Say Ball!

by Tom Swift

Sports is my first language.

I don’t remember reading many books as a kid, but I do remember racing to beat my older brother to the sports page in the morning. Scrums sometimes ensued on the occasions I had first dibs, as I insisted on reading every word of the section — even all the agate (the page that lists every score of every game played the day before — from high school to the pros, from ice hockey to badminton — in six-point type, if necessary). I didn’t do this to be annoying. (At least that wasn’t the primary reason.) I simply loved consuming the words and numbers. I loved reading about sports.

I don’t, frankly, remember reading many books in college, either. I did read books in college, of course, I just don’t much recall the experience of doing so. I do fondly remember nights I avoided reading the assigned books (or going to parties) and instead huddled in my dorm room and devoured stacks of Sports Illustrated and other sports periodicals and sports books I had dug up at the library. (I even took a self-study course in sports literature with one of my English lit professors.)

Sports talk radio was not as common then as now but I recall in young adulthood when I would get absorbed listening to the local all-sports station on afternoons and evenings and the national sports feed during overnights.

In other words, I grew up in a pretty intense sports culture, more or less of my own choosing, as I didn’t just read or listen to sports. I played them — including hockey, baseball and football. When my friends and I were not playing games we talked about them (or traded baseball cards or played sports-themed video games — sports really was the thing for me in the first two-plus decades of my life. My first job was as a sports writer). I don’t follow or play sports these days as I did then. But you never lose the comfort and the confidence — the feeling of being at home — as you do when you are immersed in your native tongue.

Sports is a rare crucible that shows us what is not possible to see in most of the rest of life: clear winners, as demonstrated through the application of mind, body, and spirit. Pull up a barstool. Who is the best cardiologist of all time? The best chief executive officer? Head scratches. Who is the best defenseman? The best basketball team? Teeth gnashes.

Sports is so ubiquitous in our culture. Writing and talking about sports is facile. Doing it well, however, is as rare as running across a heavy weight champion. Or so it seems sometimes. So much of the sportswriting that does exist today is a product of our time — analytical and numbers-intensive. It is short and clickable. It is more about the writer than the subject. Not even my beloved Sports Illustrated writes what I read while huddled in my dorm those years ago. It, too, has taken to shorter topical pieces written by good but not all-star writers. It used to be SI was the pinnacle of sportswriting — no longer; writers leave there for .coms all the time. It used to be newspaper columnists were quasi stars. We read and cared what they said each morning. Now they are talk show hosts and podcasters. They are wonks. They are employed by leagues and teams.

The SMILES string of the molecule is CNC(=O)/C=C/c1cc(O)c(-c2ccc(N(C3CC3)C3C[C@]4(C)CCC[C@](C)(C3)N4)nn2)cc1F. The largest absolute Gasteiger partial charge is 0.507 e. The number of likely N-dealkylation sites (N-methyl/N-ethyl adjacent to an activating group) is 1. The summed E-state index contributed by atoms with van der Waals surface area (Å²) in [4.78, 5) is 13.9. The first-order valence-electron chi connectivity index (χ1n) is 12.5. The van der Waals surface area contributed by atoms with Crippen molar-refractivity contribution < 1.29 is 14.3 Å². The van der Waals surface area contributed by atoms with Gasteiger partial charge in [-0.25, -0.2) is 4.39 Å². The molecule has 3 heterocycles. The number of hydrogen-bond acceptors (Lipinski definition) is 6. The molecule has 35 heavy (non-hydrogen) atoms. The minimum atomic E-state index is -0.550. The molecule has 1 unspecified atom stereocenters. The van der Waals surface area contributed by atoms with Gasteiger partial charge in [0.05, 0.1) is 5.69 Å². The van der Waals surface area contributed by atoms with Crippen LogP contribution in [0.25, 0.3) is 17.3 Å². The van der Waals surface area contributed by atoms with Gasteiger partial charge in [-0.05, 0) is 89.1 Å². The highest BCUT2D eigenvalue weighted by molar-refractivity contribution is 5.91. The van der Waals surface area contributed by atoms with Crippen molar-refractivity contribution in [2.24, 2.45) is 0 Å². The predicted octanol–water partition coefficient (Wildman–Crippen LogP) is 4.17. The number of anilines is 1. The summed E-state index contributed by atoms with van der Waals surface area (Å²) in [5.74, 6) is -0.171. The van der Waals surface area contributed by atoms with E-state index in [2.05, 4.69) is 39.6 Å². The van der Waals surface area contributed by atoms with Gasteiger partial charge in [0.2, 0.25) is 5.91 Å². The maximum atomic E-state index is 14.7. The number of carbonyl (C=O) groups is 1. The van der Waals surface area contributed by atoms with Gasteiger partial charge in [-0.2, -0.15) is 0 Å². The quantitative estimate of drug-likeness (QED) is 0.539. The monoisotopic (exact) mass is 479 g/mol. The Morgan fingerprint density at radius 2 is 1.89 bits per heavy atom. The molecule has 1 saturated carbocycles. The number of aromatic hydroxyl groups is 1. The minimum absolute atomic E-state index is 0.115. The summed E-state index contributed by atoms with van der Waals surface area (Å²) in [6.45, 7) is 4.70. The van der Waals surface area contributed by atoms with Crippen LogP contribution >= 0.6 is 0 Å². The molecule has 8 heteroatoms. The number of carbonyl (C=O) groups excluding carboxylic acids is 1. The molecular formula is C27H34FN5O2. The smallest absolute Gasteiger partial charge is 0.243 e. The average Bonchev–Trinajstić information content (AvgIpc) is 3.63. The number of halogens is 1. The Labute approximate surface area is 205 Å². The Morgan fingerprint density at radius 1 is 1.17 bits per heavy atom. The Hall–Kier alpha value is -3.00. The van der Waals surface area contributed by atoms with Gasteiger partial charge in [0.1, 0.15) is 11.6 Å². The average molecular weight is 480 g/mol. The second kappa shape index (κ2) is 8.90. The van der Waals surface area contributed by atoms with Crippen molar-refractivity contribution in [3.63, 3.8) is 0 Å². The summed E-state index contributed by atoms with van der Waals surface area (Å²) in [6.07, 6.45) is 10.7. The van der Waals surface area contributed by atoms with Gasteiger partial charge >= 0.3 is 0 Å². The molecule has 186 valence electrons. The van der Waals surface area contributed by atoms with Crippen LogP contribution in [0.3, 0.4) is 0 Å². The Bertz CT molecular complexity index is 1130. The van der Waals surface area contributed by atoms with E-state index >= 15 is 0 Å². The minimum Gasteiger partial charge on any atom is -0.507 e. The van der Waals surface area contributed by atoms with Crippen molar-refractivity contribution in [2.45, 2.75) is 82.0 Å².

I get that the media landscape has shifted in the last decade. Yet I still don’t understand why there is not more and better long-form sports journalism outlets (those focused on something other than advanced metrics, I mean). You have tens of thousands of people who watch four days of NFL draft coverage — clearly not every sports fan has the attention span of a middle schooler, not everyone needs even action to be interested the story.

If you are still publishing a printed periodical isn’t it incumbent on you to put a premium on the writing? After all, people will have learned the score —and pored over every stat they care to consume — hours, days, sometimes weeks before you showed up. In-depth reporting and great writing is about all you have to sell. (I plan to let my subscription to The Hockey News lapse for this reason. I plopped down money three years ago hoping I was getting the SI of hockey and instead I get monthly features on mascots, equipment, and left-wingers in Kamloops. I get list issue after list issue. Next up (I only half-kidding expect): the top 100 right-shot defensemen ever! When THN does tackle a star or a best-kept secret story the writing is filled with cliche and received wisdom. Sports writers should be writers first, sports fans second. This seems seldom the case anymore. If you eat-sleep-watch hockey then you probably don’t have any sort of unique perspective on same. If it’s all you know, it’s all you have to give.)

Alas, what is left is a landscape in which so much sports writing is hackneyed and hyped up. It’s broadcasting on paper. So much of what remains is sentimental writing, which is for me a criticism less about emotion — I am a sucker, after all, for the sports movie in which the underdog wins in the end —- and more about writers who tell us rather than show us why we should care.

Which brings me, finally, to why I was prompted to write the above. I recently got a review copy of a book due out early this fall about an accomplished high school running team. It’s classic fare in which the writer is more promoter than chronicler; the athletes are “amazing” because the writer says they are. (And, no doubt, their running times and racing trophies suggest he’s not wrong about their abilities. He just doesn’t show us the why or how very well and his tell tries to be clever but isn’t.) In the end, I could not review or even blurb the book for I have no interest to spend hours of my life in an effort tear down a title that almost certainly few outside of elite high school running circles will read anyway.

I did open it, though, as I do when I open magazines and books these days, hoping I will witness a sportswriting upset.